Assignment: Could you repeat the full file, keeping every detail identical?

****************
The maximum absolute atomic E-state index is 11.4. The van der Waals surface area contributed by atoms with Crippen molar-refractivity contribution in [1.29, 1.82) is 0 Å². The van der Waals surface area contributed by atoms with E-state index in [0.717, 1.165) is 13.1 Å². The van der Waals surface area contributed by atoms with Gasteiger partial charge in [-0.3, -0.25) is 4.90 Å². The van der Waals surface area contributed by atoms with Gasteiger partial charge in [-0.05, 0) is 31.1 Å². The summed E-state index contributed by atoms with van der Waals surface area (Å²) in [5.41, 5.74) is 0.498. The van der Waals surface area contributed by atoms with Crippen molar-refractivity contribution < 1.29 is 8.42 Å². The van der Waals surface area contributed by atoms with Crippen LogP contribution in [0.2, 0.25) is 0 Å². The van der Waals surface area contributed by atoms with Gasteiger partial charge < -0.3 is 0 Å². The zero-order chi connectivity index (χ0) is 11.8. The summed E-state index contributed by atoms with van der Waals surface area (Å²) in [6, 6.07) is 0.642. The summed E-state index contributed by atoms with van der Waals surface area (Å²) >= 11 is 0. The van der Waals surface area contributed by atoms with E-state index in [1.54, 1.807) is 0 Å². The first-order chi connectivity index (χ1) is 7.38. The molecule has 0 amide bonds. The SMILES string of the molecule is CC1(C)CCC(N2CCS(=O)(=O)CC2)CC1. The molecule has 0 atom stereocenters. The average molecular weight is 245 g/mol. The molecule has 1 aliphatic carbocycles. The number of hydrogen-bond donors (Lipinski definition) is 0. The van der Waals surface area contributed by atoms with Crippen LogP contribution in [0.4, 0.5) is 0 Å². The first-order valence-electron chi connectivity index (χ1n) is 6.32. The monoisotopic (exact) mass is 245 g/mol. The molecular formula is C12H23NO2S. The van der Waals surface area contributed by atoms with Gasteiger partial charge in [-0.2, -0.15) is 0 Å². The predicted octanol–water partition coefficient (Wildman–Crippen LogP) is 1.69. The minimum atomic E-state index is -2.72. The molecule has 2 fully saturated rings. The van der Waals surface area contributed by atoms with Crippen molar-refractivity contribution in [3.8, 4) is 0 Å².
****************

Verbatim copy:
The maximum absolute atomic E-state index is 11.4. The van der Waals surface area contributed by atoms with Crippen molar-refractivity contribution in [1.29, 1.82) is 0 Å². The van der Waals surface area contributed by atoms with E-state index in [0.717, 1.165) is 13.1 Å². The van der Waals surface area contributed by atoms with Gasteiger partial charge in [-0.3, -0.25) is 4.90 Å². The van der Waals surface area contributed by atoms with Gasteiger partial charge in [-0.05, 0) is 31.1 Å². The summed E-state index contributed by atoms with van der Waals surface area (Å²) in [5.41, 5.74) is 0.498. The van der Waals surface area contributed by atoms with Crippen molar-refractivity contribution < 1.29 is 8.42 Å². The van der Waals surface area contributed by atoms with Crippen LogP contribution in [0.2, 0.25) is 0 Å². The van der Waals surface area contributed by atoms with Gasteiger partial charge < -0.3 is 0 Å². The zero-order chi connectivity index (χ0) is 11.8. The summed E-state index contributed by atoms with van der Waals surface area (Å²) in [6, 6.07) is 0.642. The summed E-state index contributed by atoms with van der Waals surface area (Å²) >= 11 is 0. The van der Waals surface area contributed by atoms with E-state index in [1.54, 1.807) is 0 Å². The first-order chi connectivity index (χ1) is 7.38. The molecule has 0 amide bonds. The SMILES string of the molecule is CC1(C)CCC(N2CCS(=O)(=O)CC2)CC1. The molecule has 0 atom stereocenters. The average molecular weight is 245 g/mol. The molecule has 1 aliphatic carbocycles. The number of hydrogen-bond donors (Lipinski definition) is 0. The van der Waals surface area contributed by atoms with Crippen LogP contribution in [0.4, 0.5) is 0 Å². The first-order valence-electron chi connectivity index (χ1n) is 6.32. The monoisotopic (exact) mass is 245 g/mol. The molecular formula is C12H23NO2S. The van der Waals surface area contributed by atoms with Gasteiger partial charge in [-0.2, -0.15) is 0 Å². The predicted octanol–water partition coefficient (Wildman–Crippen LogP) is 1.69. The minimum atomic E-state index is -2.72. The molecule has 2 fully saturated rings. The van der Waals surface area contributed by atoms with Crippen molar-refractivity contribution in [3.8, 4) is 0 Å².